With the new year now in full swing and a new president at the helm, the Philadelphia chapter of Parents, Families and Friends of Lesbians and Gays is seeking to recommit itself to its mission of providing support to LGBT individuals and their loved ones, education to the public about LGBT issues and advocacy for the entire LGBT and ally communities.
PFLAG Philadelphia will invite the LGBT community and its supporters to a forum on LGBT adoption next week, from 2-5 p.m. Feb. 15, at the Carriage House on the campus of the University of Pennsylvania, 3907 Spruce St. During the event, Jared Rolsky, executive director of the Golden Cradle Adoption Services, headquartered in Cherry Hill, N.J., will share his experiences working in the adoption field and discuss the unique obstacles faced by potential LGBT parents.
PFLAG president Myra Taksa, who was elected to the position in October for a two-year term, said the event will serve as an informative crash course in adoption for interested parents and their families.
“From my conversations over the years with a number of LGBT individuals, I know that there have been a lot of questions that have been raised about what the logistics are for adoption, what the prospects are like,” Taksa said. “For LGBT couples and individuals and their parents, friends and other family members, they can come away from this with information that could help if they are seeking to adopt and create their own families.”
Taksa said the adoption forum is one of the organization’s forthcoming efforts to increase its visibility in the local LGBT and ally communities in order to expand its membership base and strengthen its influence and reach.
“Membership is not as high as it had been, and we’re interested in seeing it increase,” Taksa said. “We have a saying that when you no longer need PFLAG, that’s when PFLAG needs you. We need people to give back and help other people in the way they were helped by the organization if they feel that they were.”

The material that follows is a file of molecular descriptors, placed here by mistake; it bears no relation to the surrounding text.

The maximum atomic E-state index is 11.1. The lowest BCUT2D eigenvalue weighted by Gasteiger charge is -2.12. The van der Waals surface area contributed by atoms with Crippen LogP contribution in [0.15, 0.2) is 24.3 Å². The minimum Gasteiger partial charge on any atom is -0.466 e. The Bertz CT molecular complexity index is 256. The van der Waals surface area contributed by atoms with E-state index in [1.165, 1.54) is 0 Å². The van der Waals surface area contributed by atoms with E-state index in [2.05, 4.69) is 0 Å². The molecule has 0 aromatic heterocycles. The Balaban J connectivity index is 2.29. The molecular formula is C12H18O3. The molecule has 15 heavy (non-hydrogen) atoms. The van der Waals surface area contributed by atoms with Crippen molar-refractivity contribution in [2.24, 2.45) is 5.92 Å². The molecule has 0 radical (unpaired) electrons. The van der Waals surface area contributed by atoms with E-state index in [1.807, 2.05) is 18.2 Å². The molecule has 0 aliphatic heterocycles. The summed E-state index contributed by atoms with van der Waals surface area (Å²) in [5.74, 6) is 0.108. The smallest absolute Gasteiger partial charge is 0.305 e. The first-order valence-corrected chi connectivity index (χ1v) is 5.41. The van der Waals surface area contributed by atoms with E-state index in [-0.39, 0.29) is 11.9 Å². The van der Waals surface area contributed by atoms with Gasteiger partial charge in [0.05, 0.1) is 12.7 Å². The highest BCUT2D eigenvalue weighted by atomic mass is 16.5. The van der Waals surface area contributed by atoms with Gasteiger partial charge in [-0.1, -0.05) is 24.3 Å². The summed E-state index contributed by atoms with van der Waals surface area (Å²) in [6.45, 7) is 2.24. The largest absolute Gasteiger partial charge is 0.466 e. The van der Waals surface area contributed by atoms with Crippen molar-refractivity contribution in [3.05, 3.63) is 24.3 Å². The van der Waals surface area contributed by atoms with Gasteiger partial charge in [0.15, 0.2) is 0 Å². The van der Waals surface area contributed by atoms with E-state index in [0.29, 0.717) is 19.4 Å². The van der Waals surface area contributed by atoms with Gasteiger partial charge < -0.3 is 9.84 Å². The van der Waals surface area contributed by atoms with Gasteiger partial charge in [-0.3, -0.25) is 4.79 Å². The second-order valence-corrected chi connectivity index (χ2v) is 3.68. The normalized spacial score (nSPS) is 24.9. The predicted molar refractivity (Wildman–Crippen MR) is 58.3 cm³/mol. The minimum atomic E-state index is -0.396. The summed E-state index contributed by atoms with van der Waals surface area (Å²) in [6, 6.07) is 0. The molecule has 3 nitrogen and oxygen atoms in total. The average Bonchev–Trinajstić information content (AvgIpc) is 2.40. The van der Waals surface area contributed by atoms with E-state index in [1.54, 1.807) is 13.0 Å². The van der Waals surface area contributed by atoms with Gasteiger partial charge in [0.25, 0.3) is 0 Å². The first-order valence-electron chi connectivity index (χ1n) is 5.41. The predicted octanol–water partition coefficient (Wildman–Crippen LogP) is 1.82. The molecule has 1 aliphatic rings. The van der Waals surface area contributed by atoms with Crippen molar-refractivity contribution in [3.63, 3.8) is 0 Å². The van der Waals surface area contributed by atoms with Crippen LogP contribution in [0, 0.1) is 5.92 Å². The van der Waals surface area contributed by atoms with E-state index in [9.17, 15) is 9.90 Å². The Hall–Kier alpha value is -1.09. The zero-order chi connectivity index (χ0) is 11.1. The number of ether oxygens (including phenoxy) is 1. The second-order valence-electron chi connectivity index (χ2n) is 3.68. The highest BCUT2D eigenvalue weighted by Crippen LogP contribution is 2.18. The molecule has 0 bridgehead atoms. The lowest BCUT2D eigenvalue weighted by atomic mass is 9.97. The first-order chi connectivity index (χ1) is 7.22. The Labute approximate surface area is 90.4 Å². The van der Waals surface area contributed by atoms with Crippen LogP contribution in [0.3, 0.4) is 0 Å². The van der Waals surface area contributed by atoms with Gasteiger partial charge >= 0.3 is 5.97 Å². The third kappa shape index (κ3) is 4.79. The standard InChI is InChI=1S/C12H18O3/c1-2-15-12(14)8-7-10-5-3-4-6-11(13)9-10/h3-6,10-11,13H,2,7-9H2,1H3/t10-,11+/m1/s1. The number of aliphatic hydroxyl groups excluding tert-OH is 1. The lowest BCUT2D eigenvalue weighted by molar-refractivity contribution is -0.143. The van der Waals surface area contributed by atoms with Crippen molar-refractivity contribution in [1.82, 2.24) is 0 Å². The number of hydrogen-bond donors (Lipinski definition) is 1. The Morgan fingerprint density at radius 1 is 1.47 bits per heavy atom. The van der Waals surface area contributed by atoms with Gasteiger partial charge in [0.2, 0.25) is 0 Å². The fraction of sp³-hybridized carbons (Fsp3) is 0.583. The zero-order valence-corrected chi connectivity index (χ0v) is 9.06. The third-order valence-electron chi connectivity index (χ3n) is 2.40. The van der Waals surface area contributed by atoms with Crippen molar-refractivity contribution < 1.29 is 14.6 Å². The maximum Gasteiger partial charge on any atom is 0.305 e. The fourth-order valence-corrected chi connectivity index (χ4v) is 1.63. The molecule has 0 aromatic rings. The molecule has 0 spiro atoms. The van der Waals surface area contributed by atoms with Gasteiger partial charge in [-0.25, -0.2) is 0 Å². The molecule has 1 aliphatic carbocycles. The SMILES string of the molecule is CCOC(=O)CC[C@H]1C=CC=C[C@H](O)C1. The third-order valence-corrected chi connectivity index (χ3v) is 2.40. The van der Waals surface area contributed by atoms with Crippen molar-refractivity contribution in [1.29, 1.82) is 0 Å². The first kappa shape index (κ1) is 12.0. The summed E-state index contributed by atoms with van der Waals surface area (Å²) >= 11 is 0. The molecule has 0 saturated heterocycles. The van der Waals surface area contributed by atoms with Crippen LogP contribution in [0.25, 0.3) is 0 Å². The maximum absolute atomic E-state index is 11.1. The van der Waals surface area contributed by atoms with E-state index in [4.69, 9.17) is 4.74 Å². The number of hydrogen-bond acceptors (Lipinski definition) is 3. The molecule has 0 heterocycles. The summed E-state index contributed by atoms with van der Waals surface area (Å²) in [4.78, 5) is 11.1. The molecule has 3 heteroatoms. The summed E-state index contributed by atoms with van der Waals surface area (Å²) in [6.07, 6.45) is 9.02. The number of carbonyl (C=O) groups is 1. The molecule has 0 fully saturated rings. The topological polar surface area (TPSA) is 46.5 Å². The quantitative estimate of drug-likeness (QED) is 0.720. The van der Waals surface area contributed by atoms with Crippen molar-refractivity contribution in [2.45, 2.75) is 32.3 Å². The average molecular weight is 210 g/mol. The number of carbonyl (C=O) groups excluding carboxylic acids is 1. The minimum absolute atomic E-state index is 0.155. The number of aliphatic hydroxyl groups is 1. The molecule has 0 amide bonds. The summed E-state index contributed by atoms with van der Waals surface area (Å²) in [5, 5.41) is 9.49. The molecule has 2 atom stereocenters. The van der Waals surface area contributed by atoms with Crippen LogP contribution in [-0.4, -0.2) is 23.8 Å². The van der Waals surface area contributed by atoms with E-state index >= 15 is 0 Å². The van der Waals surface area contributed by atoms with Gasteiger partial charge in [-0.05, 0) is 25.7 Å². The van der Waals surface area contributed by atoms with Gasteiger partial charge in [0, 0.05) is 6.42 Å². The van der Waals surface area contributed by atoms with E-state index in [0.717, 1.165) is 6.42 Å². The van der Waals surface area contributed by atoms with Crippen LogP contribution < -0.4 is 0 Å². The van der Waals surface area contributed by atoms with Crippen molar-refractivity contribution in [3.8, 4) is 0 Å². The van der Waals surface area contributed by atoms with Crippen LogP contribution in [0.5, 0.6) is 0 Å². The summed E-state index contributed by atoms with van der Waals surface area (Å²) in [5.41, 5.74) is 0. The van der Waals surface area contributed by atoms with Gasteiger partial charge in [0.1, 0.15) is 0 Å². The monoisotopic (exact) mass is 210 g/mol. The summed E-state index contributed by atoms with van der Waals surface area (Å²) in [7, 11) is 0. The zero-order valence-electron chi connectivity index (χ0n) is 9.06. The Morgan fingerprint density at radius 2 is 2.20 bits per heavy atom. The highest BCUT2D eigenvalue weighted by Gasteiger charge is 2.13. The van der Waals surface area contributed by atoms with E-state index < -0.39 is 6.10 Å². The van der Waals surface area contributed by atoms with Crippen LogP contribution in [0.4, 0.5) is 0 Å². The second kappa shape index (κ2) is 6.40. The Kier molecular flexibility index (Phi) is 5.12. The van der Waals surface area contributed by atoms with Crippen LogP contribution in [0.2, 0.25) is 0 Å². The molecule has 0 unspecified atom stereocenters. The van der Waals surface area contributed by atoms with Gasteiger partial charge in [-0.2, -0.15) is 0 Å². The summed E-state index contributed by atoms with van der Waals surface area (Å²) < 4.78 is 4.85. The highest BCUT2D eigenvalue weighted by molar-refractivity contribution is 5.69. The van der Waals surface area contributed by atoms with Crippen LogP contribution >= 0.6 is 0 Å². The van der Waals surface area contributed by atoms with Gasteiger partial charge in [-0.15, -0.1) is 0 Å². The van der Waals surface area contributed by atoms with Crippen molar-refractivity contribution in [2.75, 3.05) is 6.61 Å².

Taksa said the group’s current members range from heterosexual parents of LGBT kids to LGBT individuals and ally supporters; she noted that the diversity makes for a welcoming and hospitable environment at all PFLAG events.
“It’s definitely a mixture of people, and we love that. You can get so many different perspectives,” she said. “The people in PFLAG are just amazing. If only one new person were to come to a meeting, we’d happily embrace that person and allow them to feel comfortable.”
Taksa joined the group six years ago after her son, who was 16 at the time, came out to her and her husband. She said the monthly support meetings she and her husband attended proved invaluable to their understanding and support of their son.
“You never know who’s going to walk in the door, and one year it was my husband and I, and we just needed to talk with people who’d gone through what we were experiencing when our son came out. There was no question we adored him beyond expression; we just wanted to be the best parents we could for him, and we didn’t know anything about having a gay child and how to help him.”
Taksa said her involvement with PFLAG Philadelphia allowed her to see the breadth and depth of the LGBT community and to value her son’s role in that population.
“When I went into it, I didn’t have information, and I didn’t have the facts, but I became educated. I saw that I wasn’t alone in having a child who had this characteristic of his, the characteristic being that he’s gay. He’s tall, has dark eyes and he’s gay; that’s just one characteristic.”
Recently, members of PFLAG Philadelphia have taken that educational component to the wider public, participating in the marriage-equality rally staged in the city in November following the Proposition 8 vote in California and continuing the group’s work with the Philadelphia School District to ensure safe environments for all students.
Taksa said the chapter is also examining how they can integrate a national PFLAG safe-schools certification program, Cultivating Respect, at a local level.
The group’s monthly meetings, which usually consist of a speaker or a panel discussion, small-group sessions and occasional advocacy work, are held on the third Sunday of the month, except in June, October and December, from 2-5 p.m. at Penn’s Carriage House.
Jen Colletta can be reached at [email protected].